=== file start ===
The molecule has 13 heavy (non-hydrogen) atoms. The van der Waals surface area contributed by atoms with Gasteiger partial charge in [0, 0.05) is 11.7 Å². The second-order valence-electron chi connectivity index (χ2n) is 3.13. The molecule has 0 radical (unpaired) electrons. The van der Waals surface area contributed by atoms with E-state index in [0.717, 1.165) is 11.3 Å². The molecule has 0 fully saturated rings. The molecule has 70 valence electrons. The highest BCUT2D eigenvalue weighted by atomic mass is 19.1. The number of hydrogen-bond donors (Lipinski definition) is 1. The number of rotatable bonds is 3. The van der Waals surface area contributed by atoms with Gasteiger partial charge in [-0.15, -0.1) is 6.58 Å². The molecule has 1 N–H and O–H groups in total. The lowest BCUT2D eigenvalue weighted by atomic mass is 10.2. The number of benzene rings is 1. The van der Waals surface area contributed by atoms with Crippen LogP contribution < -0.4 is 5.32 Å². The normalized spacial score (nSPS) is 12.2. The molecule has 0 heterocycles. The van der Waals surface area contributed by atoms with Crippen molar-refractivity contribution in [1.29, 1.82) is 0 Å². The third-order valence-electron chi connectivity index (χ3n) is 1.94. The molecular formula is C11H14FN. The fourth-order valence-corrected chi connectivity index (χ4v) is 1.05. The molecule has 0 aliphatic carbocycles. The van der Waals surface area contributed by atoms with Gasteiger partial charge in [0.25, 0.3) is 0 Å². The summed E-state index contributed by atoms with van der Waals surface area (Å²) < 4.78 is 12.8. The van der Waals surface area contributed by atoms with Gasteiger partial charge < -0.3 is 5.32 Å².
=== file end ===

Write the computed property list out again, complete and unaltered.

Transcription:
The molecule has 13 heavy (non-hydrogen) atoms. The van der Waals surface area contributed by atoms with Gasteiger partial charge in [0, 0.05) is 11.7 Å². The second-order valence-electron chi connectivity index (χ2n) is 3.13. The molecule has 0 radical (unpaired) electrons. The van der Waals surface area contributed by atoms with E-state index in [0.717, 1.165) is 11.3 Å². The molecule has 0 fully saturated rings. The molecule has 70 valence electrons. The highest BCUT2D eigenvalue weighted by atomic mass is 19.1. The number of hydrogen-bond donors (Lipinski definition) is 1. The number of rotatable bonds is 3. The van der Waals surface area contributed by atoms with Gasteiger partial charge in [-0.15, -0.1) is 6.58 Å². The molecule has 1 N–H and O–H groups in total. The lowest BCUT2D eigenvalue weighted by atomic mass is 10.2. The number of benzene rings is 1. The van der Waals surface area contributed by atoms with Crippen LogP contribution < -0.4 is 5.32 Å². The normalized spacial score (nSPS) is 12.2. The molecule has 0 heterocycles. The van der Waals surface area contributed by atoms with Crippen molar-refractivity contribution in [1.29, 1.82) is 0 Å². The third-order valence-electron chi connectivity index (χ3n) is 1.94. The molecular formula is C11H14FN. The fourth-order valence-corrected chi connectivity index (χ4v) is 1.05. The molecule has 0 aliphatic carbocycles. The van der Waals surface area contributed by atoms with Gasteiger partial charge in [0.25, 0.3) is 0 Å². The summed E-state index contributed by atoms with van der Waals surface area (Å²) < 4.78 is 12.8. The van der Waals surface area contributed by atoms with Gasteiger partial charge < -0.3 is 5.32 Å².